Scientists have long suspected that the discovery in the late 1800s of the electric light bulb — and the artificially lit environments it produces — has inexorably altered when and how long we sleep. The hypothesis has been supported by studies conducted in sleep laboratories, but no one has been able to test it in the field.
Until now. Last month, a team of researchers from the United States and Argentina reported on the results of a small but fascinating new sleep study involving traditional hunter-gatherer communities. The findings, published in the Journal of Biological Rhythms, appear to confirm the hypothesis that access to electricity and artificial light has significantly shortened the amount of sleep humans get each night.
For the study, the researchers recruited small groups of men and women (31 volunteers in all) from two Toba/Qom hunter-gatherer communities in the Gran Chaco region of northeastern Argentina. Both of these indigenous communities have the same ethnic and sociocultural backgrounds. They also live within 30 miles of each other.
But the communities are different in one major way: One has access to electricity and artificial light. The other does not. Thus, the two communities offer a natural setting in which to observe how the availability of electricity affects human sleep patterns.
All participants in the study were fitted with wrist devices that monitored their sleep-wake cycles for one week. They also kept sleep diaries to corroborate the data on the monitors. (The participants were literate enough in Spanish to fill out the diaries.)
The study was conducted twice: once close to the summer solstice in 2012 and again close to the winter solstice in 2013.
An analysis of the data revealed some rather dramatic findings. In the summer, the participants in the community with access to electricity slept, on average, about 40 minutes less per night than their peers in the community without access. Generally, the shorter sleep patterns were due to staying up later, for the participants in both communities tended to get out of bed at about the same time in the morning.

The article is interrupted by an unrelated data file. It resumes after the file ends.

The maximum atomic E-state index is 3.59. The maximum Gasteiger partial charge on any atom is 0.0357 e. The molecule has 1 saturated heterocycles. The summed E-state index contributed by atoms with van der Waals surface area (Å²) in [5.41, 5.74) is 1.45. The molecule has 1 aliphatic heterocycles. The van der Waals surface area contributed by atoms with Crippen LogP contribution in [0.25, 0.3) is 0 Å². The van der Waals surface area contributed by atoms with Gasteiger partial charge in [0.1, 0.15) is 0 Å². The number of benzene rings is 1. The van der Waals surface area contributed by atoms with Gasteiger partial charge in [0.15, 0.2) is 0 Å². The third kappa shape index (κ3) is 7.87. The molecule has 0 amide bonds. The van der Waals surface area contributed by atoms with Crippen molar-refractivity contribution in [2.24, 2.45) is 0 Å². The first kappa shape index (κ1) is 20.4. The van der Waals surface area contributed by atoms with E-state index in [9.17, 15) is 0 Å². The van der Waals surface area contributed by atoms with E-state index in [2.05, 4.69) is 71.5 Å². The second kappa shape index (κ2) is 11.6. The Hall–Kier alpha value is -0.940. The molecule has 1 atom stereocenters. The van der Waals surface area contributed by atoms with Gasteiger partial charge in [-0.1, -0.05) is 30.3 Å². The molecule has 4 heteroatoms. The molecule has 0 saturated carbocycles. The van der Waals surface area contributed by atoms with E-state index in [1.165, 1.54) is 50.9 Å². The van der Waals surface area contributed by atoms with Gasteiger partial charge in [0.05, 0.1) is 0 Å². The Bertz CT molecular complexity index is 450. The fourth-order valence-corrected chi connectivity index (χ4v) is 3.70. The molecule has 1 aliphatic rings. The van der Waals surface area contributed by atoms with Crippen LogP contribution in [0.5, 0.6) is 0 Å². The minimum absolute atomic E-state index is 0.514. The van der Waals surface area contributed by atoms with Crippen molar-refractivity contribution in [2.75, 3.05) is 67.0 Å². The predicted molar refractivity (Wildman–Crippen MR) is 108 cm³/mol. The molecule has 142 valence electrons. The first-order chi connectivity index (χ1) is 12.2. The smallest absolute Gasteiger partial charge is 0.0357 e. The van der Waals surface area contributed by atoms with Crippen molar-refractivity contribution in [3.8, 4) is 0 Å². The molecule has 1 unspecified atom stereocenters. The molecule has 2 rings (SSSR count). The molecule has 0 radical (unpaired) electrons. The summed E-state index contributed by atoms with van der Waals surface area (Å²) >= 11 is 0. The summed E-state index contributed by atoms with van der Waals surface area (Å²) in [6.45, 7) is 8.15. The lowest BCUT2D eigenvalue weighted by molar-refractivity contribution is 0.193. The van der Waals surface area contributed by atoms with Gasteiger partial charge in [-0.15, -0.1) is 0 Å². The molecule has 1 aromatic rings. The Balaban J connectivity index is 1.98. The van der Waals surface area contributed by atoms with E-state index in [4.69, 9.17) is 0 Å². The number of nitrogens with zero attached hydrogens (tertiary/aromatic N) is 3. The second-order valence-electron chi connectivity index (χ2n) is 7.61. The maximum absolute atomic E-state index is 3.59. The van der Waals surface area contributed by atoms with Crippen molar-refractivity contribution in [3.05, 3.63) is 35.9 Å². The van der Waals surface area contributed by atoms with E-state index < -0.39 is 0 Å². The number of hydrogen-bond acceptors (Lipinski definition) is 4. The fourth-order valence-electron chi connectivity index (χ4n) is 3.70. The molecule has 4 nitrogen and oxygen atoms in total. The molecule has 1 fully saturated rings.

In winter, the difference in sleep duration was even greater: The participants in the community with access to electricity slept about an hour less, on average, than those in the community that depended on natural light.
Both groups slept longer in the winter than in the summer — a finding that suggests, say the researchers, “that a natural tendency to longer sleep as nights get longer is not fully overridden by access to electric light.”
Interestingly, the study found no evidence of an interval of “quiet wakefulness” in either community. Using diaries and other documents, some historians have argued that before the invention of the electric light, most people engaged in segmented sleep — their nights were divided into two distinct sleep periods with an hour or two of activity in between. (Another study, in which volunteers lived under Stone Age conditions, also found no evidence of sleep fragmentation.)
Limitations and implications
Like all studies, the current one has limitations. Most notably, it involved only a small number of people. Furthermore, although both of the traditional communities in the study live in similar types of housing and have similar social lives, more subtle differences in their daily habits — ones having nothing to do with access to electricity — might have influenced the results.
Still, the findings of the study, write its authors, are “consistent with the hypothesis that access to electricity has allowed humans to extend the evening light hours, thereby delaying the time of sleep onset and reducing daily sleep duration.”
Light affects human sleep in two ways, they explain: “First, light has direct effects on our ability to stay awake and active. This is in part, by enabling us to stay alert and engage in activities that are not possible in the dark but also by directly inhibiting physiological systems that facilitate sleep, such as the nocturnal onset in the release of the hormone melatonin. Second, light can directly reset the phase of the circadian pacemaker responsible for the timing of sleep, which is remarkably sensitive to environmental light.”
The bottom line: “Early humans may have had longer periods of rest than people in most industrialized societies experience today,” said Yale University biological anthropologist Eduardo Fernandez-Duque, a co-author of the paper, in a released statement. “I think it is important to continue communicating the idea that in our industrial societies we may not be getting all of the sleep we should.”
A public health epidemic
The agency pointed out that within an average 24-hour period, a third of American adults get less than the recommended minimum of seven hours of sleep.
Lack of sleep has been linked to traffic accidents, as well as to industrial accidents and medical errors. In fact, 5 percent of Americans admit to having nodded off while driving within the previous month — a truly scary statistic.
So get to bed earlier — and make sure you turn off the lights.
This new study is available in full online (PDF).